Skip to content
Includes Expert Content
Penis Rash to Swollen Foreskin
avatar
An_207089 posted:
About 2 weeks ago, I started getting a rash on my penis. It started about a week into treating myself for a toothache, that I though was infected. I was taking Echenasea, Garlic Pills, 800+mg Vitamin C, and a Multivitamin. I was also taking a good amount of Advil and Tylenol for the pain. Once the rash on my penis started, I stopped taking all those pills, (toothache stopped by then too)

The rash was slight at first, I used some Hydrocortizone 1% at first. It grew, started to get itchy. Not knowing what was going on, I started to do research and thought it looked like a Yeast infection of some sort. I figured the pills I was taking were killing off any good bacteria I had.

I tried the Hydrocortizone for another day, but it looked like it was getting worse, and the Foreskin started to slightly swell. Last night, I took a long soak in the bathtub with 2 cups of Apple Cider Vinegar. It helped sooth it, after getting out, I lightly tried to pat down my penis with a wet paper towel with some Vinegar on it. The rashy parts turned almost white and bured pretty good.

Later after that wore off, I tried a little Hydrogen Peroxide and that burned a lot, but it foamed up, so i figured it was attacking the fungus.

I have also been using Monistat rubbed all over the penis at night for the last 2 days.

This morning, I woke up to my foreskin swollen a lot. It almost looks like it's filling with liquid. although the foreskin is not trapped behind the bulb of the penis.

I am not sure really where to go from here. Ther has been no discharge, or troubles urinating, although the swelling has made the stream kinda sprayed..

Should I go to the emergency room? or wait it out and use more Hydrocortizone, the Monistat, etc.?
Reply
 
avatar
Susan Evans, MD responded:
Dear Anon 27576,

While your condition is not urgent enough to go to the emergency room, because it has not resolved, it is appropriate to seek medical intervention.

It is better to know what it is you're dealing with, and treat it appropriately than to just shotgun your various therapies and hope that they work. It is possible to make a condition worse rather than improve it by using the wrong therapy.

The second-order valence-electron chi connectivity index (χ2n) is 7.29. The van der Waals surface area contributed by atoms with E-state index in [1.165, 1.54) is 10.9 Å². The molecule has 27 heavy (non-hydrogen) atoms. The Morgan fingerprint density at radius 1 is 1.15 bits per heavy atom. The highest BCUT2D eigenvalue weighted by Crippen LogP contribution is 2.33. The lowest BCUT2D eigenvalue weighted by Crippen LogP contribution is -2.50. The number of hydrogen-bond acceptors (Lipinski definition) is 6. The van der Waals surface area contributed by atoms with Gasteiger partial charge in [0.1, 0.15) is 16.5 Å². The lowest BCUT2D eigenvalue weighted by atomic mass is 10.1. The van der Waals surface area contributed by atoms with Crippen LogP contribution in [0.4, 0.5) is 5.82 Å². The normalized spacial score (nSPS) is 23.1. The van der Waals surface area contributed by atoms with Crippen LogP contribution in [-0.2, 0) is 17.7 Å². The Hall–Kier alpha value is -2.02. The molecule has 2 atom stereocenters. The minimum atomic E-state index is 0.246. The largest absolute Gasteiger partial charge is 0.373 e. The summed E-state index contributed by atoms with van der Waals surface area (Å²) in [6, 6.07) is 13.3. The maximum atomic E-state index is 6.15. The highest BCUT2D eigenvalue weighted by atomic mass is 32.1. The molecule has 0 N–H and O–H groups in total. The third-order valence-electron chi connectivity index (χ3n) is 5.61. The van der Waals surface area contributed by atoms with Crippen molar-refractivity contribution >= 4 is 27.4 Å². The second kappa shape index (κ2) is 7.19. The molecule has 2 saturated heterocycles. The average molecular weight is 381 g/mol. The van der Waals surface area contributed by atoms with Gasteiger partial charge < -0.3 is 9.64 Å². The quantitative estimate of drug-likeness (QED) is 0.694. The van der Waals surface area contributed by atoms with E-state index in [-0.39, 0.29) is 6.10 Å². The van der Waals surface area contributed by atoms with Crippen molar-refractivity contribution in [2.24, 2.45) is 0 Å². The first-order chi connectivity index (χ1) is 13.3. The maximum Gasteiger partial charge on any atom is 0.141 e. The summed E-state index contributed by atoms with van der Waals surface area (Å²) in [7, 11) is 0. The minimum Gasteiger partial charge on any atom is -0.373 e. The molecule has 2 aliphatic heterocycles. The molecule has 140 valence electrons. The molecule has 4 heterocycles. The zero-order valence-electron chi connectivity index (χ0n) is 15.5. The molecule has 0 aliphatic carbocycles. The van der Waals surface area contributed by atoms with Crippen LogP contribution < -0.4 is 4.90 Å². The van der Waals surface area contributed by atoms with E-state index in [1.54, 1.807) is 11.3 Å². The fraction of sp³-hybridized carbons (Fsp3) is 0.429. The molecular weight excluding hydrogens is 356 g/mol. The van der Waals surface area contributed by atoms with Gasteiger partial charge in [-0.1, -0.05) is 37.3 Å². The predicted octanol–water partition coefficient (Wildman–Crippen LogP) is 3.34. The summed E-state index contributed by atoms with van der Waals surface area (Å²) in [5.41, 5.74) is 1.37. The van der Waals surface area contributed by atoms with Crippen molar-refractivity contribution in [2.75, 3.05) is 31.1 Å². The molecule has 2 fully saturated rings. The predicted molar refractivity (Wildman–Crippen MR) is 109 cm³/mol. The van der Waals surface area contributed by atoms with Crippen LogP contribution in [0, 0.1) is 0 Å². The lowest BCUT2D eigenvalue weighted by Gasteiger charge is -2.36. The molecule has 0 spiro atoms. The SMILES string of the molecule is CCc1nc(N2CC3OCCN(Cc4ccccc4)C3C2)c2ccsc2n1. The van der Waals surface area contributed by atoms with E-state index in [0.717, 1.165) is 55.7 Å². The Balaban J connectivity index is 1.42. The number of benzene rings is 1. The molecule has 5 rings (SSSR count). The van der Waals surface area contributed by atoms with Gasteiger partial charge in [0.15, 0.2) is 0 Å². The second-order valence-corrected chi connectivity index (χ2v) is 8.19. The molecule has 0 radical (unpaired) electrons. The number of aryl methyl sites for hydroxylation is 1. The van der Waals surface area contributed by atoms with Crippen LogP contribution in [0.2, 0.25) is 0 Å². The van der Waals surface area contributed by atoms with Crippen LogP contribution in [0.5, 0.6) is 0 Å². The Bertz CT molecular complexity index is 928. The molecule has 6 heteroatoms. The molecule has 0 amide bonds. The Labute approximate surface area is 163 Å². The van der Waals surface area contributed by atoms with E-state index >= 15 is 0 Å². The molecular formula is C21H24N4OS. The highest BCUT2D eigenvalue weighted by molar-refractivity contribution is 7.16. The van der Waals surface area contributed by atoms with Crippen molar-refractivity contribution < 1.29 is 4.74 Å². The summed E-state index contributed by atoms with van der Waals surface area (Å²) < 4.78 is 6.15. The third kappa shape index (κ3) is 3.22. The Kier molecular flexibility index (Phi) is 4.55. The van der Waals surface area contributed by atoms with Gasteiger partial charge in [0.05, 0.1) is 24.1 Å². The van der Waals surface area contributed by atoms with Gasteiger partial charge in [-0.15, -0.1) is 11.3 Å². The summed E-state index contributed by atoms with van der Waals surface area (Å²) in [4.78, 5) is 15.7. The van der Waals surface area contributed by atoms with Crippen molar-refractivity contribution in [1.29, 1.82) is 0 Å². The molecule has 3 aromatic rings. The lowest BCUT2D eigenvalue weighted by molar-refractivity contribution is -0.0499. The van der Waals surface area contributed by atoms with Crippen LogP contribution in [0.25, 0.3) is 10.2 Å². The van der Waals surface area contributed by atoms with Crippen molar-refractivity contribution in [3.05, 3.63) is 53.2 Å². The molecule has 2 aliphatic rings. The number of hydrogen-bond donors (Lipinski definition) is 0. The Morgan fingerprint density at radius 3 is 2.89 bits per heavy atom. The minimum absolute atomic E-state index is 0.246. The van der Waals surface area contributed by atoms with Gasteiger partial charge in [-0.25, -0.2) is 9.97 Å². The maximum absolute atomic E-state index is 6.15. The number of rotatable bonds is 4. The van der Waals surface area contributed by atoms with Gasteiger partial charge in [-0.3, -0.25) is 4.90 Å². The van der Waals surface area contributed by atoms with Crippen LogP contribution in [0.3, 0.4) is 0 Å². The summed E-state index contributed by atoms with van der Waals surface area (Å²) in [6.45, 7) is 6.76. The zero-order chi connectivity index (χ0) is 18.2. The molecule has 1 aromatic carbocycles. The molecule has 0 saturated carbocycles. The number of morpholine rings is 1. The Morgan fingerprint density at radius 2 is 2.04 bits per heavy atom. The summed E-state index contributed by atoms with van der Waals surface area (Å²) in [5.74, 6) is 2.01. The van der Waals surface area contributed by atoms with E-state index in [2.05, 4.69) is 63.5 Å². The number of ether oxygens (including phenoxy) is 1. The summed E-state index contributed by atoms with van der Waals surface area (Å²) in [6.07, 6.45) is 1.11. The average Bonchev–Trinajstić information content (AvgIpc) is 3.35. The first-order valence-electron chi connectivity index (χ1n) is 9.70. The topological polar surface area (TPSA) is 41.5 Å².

Swelling and redness are signs of inflammation and should be addressed. If you don't know what is causing these symptoms, you need help figuring it out.

Please seek a medical consultation. If you develop a fever, or if the swelling/redness increase dramatically, you may wish to head for the ER.

Best,

Dr. Evans
 
avatar
Legalregal responded:
In February 2005, a group of doctors and families called on federal regulators to warn the public that Advil and similar drugs can cause rare but potentially fatal skin reactions. The group filed a petition with the FDA asking it to order on-label warnings on products containing ibuprofen the drug found in popular brands including Advil and Motrin.
The drug can cause a rash and skin-blistering reaction, including foreskin blisters, known as Stevens Johnson Syndrome (SJS) in about five in 1 million users. Patients who continue to take the drug despite the rash can develop toxic epidermal necrolysis or TEN, which resembles severe burn injuries all over the body and is fatal in up to one-third of cases. The petition calls for warnings on all ibuprofen products highlighting the risk of the disorders and urging consumers to stop the drug immediately if a rash appears. It also asks the FDA to launch an investigation to see if ibuprofen manufacturers withheld critical safety data about over-the-counter forms of the drug. The three families on the petition have all filed lawsuits against drug makers alleging wrongful death or negligence because the companies did not warn them about the risk of SJS or TEN.
Despite the fact that ibuprofen causes skin rashes blisters, McNeil Consumer & Specialty Products, which makes several forms of adult and children's Motrin, issued a statement stressing that Stevens Johnson Syndrome is rare and has many potential causes besides ibuprofen.
Only few U.S. doctors, and almost no consumers, know of the risk or that ibuprofen should be stopped immediately if a rash appears following its use. Advil labels carry a warning in Europe but not in the U.S.


Featuring Experts

Mohiba K Tareen, MD is a board certified dermatologist who has an innovative practice in Roseville, Minnesota. Tareen Dermatology ( www.TareenDermato...More

Helpful Tips

I THINK I HAVE FOUND A CURE
PEOPLE READ MY RESPONSE CALLED "I HAVE FOUND A CURE" it is an actual description of how, not a link to some pay site it cured it for ... More
Was this Helpful?
1 of 3 found this helpful

Related News

There was an error with this newsfeed

Related Drug Reviews

  • Drug Name User Reviews

Report Problems With Your Medications to the FDA

FDAYou are encouraged to report negative side effects of prescription drugs to the FDA. Visit the FDA MedWatch website or call 1-800-FDA-1088.